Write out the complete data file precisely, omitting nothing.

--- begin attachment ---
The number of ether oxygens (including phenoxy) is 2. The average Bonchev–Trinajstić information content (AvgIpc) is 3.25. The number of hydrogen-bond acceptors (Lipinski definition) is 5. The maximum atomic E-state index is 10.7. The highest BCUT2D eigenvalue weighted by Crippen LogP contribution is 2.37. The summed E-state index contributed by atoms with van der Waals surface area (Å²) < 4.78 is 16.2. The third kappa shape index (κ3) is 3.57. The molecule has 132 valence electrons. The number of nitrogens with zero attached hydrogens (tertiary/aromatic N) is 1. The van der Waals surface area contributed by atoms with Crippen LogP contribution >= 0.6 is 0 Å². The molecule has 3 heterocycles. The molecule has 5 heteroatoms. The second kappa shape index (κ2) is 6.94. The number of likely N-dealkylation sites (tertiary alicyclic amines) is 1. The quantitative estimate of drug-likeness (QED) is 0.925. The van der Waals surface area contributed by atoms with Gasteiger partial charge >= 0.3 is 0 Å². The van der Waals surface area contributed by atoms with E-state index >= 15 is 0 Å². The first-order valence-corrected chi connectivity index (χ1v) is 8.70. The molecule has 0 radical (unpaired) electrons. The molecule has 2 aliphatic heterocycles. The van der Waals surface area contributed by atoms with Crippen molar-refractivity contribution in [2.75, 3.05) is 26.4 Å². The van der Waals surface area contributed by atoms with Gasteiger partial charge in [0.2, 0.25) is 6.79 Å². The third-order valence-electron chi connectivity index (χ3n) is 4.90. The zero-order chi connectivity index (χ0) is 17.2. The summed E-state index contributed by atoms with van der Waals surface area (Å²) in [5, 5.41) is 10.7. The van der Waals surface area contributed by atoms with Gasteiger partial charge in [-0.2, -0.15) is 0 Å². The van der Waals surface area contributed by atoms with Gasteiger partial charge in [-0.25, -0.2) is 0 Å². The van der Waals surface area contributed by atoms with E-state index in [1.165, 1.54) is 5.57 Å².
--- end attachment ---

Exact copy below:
The number of ether oxygens (including phenoxy) is 2. The average Bonchev–Trinajstić information content (AvgIpc) is 3.25. The number of hydrogen-bond acceptors (Lipinski definition) is 5. The maximum atomic E-state index is 10.7. The highest BCUT2D eigenvalue weighted by Crippen LogP contribution is 2.37. The summed E-state index contributed by atoms with van der Waals surface area (Å²) < 4.78 is 16.2. The third kappa shape index (κ3) is 3.57. The molecule has 132 valence electrons. The number of nitrogens with zero attached hydrogens (tertiary/aromatic N) is 1. The van der Waals surface area contributed by atoms with Crippen LogP contribution >= 0.6 is 0 Å². The molecule has 3 heterocycles. The molecule has 5 heteroatoms. The second kappa shape index (κ2) is 6.94. The number of likely N-dealkylation sites (tertiary alicyclic amines) is 1. The quantitative estimate of drug-likeness (QED) is 0.925. The van der Waals surface area contributed by atoms with Gasteiger partial charge >= 0.3 is 0 Å². The van der Waals surface area contributed by atoms with E-state index >= 15 is 0 Å². The first-order valence-corrected chi connectivity index (χ1v) is 8.70. The molecule has 0 radical (unpaired) electrons. The molecule has 2 aliphatic heterocycles. The van der Waals surface area contributed by atoms with Crippen molar-refractivity contribution in [2.75, 3.05) is 26.4 Å². The van der Waals surface area contributed by atoms with Gasteiger partial charge in [0.2, 0.25) is 6.79 Å². The third-order valence-electron chi connectivity index (χ3n) is 4.90. The zero-order chi connectivity index (χ0) is 17.2. The summed E-state index contributed by atoms with van der Waals surface area (Å²) in [5, 5.41) is 10.7. The van der Waals surface area contributed by atoms with Gasteiger partial charge in [-0.2, -0.15) is 0 Å². The van der Waals surface area contributed by atoms with Gasteiger partial charge in [-0.25, -0.2) is 0 Å². The van der Waals surface area contributed by atoms with E-state index in [1.165, 1.54) is 5.57 Å².